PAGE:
Abstract. In this paper, we present a novel way of obtaining extremely challenging image dataset for the purpose of benchmarking image anomaly detection methods. By definition, anomalies are rare occurrences, and therefore, annotation of anomalies using human workforce is difficult and costly, as large amounts of mostly non-anomalous data need to be checked. To alleviate this problem, we use satellite images from as the source of visual data, and combine them with ADS-B data to detect airplanes in a semi-automatic way. This way, our definition of anomaly is an appearance of an airplane on mostly airplane-free images. This not only speeds up annotation, but also provides the exact specification of what constitutes an anomaly, in an objective way. The resulting meta-dataset, containing references to imagery and accurate annotations will be published in the near future. It will include locations of nearly 100 positions of airplanes on satellite images and the corresponding references to satellite images, captured in vicinity of large airports in different parts of the world, in different climate zones.
Abstract. Anomalies in the airspace can provide an indicator of critical events and changes which go beyond aviation. Devising techniques, which can detect abnormal patterns can provide intelligence and information ranging from weather to political events. This work presents our latest findings in detecting such anomalies in air traffic patterns using ADS-B data provided by the OpenSky network [8]. After discussion of specific problems in anomaly detection in air traffic data, we show an experiment in a regional setting, evaluating air traffic densities with the Gini index, and a second experiment investigating the runway use at Zurich airport. In the latter case, strong available ground truth data allows to better understand and confirm findings of different learning approaches.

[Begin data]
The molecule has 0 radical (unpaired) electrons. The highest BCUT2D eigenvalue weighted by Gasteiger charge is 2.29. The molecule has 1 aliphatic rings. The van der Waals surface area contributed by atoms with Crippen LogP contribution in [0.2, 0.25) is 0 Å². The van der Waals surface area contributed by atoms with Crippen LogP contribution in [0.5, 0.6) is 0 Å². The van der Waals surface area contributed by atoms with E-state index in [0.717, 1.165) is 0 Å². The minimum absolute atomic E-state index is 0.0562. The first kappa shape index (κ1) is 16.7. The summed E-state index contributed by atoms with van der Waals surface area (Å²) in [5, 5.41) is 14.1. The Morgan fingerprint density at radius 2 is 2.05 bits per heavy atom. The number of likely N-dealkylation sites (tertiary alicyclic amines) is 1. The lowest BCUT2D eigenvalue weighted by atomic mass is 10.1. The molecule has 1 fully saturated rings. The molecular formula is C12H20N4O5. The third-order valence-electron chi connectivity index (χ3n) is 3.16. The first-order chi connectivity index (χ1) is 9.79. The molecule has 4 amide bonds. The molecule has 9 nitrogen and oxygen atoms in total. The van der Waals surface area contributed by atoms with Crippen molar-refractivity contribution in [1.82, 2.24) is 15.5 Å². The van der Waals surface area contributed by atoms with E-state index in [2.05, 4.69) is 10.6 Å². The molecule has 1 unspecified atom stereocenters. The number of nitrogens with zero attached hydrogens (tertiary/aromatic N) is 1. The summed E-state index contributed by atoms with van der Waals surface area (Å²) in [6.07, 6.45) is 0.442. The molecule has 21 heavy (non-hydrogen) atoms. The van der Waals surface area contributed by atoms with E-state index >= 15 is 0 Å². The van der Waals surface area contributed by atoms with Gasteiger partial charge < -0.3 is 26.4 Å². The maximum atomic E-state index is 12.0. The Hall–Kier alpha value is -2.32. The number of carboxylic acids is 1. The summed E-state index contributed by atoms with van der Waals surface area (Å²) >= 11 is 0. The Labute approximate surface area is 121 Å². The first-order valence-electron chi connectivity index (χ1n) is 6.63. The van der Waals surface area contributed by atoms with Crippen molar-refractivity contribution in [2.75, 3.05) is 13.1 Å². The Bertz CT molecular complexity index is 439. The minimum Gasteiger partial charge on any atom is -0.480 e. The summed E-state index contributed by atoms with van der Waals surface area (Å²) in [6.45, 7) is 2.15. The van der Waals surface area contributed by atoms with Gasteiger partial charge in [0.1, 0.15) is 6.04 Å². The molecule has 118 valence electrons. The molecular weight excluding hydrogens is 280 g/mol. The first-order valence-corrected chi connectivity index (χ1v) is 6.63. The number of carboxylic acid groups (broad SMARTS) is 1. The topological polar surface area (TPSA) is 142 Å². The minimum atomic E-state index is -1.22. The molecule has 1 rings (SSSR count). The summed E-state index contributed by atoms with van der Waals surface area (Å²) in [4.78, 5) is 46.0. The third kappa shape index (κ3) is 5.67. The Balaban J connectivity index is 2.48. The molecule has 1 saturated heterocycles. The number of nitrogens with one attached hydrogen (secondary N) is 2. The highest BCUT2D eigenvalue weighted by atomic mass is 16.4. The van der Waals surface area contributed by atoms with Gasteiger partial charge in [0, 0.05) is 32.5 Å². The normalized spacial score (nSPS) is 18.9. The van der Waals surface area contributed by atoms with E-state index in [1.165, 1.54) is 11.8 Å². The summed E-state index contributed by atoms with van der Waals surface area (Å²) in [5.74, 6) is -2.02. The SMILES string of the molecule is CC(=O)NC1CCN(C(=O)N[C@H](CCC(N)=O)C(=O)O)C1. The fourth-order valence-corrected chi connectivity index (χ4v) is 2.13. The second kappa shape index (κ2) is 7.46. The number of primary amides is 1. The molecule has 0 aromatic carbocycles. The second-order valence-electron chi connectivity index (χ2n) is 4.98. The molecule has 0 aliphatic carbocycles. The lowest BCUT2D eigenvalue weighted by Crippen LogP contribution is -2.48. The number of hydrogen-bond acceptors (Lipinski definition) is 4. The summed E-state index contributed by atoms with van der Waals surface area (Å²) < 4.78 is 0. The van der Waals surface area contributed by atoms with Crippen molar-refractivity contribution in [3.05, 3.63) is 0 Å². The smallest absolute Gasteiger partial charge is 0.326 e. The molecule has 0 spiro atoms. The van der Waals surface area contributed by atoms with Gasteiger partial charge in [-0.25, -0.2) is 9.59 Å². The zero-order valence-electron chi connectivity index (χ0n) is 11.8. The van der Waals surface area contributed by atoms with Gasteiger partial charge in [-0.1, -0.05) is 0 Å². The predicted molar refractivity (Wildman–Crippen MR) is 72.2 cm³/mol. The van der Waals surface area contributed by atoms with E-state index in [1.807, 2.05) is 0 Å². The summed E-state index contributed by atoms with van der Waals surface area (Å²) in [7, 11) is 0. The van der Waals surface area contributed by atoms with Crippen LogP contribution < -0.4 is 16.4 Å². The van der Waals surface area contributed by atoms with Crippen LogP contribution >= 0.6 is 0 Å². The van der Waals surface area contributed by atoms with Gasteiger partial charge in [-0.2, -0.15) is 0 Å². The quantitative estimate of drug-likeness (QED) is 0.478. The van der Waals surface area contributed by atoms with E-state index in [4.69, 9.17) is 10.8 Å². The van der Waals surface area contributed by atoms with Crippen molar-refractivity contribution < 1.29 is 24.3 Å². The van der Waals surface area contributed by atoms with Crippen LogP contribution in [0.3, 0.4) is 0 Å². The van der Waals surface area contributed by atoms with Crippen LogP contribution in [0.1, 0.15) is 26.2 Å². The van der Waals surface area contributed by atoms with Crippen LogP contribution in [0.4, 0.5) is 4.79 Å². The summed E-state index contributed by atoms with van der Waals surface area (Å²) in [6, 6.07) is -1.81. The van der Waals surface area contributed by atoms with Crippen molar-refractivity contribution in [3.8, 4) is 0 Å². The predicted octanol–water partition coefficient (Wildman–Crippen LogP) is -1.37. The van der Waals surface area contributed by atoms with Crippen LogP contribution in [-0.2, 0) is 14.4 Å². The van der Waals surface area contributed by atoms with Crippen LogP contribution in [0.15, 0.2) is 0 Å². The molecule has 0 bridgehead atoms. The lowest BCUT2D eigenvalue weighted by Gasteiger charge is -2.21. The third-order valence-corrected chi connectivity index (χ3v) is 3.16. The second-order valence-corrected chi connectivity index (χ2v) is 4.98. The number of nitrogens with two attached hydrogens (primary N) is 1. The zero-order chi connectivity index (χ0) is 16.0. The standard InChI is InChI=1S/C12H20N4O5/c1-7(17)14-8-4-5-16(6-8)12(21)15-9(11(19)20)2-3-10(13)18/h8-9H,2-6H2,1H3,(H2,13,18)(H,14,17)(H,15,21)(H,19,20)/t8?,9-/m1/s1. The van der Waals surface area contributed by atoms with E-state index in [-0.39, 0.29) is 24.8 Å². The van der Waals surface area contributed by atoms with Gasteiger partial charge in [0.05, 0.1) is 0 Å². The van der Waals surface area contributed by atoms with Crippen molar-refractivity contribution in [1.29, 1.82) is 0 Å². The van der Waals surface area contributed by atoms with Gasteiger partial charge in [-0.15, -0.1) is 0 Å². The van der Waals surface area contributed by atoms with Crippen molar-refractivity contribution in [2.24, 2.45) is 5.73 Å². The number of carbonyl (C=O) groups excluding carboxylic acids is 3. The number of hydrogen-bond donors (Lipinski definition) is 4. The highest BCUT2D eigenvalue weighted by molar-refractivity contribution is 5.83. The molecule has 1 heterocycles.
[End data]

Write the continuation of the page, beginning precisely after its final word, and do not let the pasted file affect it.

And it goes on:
Abstract. A large quantity of Mode S data is being gathered by the OpenSky receiver network every day. Information regarding common flight states, such as position, ground speed, and the vertical rate is broadcast by ADS-B and has already been decoded and made available for researchers via the OpenSky historical database. However, there is still a large amount of Mode S communication data that has not yet been fully explored. Specifically, the information contained in Enhanced Mode S Surveillance downlink messages can be utilized to better support ATM research. The challenge of decoding such information lies in the implicit inference process for Mode S Comm-B messages. This paper presents a new open library, pymodes-opensky, which connects the existing open-source pyModeS decoder to the raw Mode S messages from the OpenSky historical database through the Impala shell. It also presents a convenient workflow that can be used to obtain additional information regarding airspeeds, flight intentions, and meteorological conditions of a given flight from the OpenSky database. An analysis based on a global dataset from OpenSky is conducted, and the associated Mode S interrogation statistics in different regions are shown.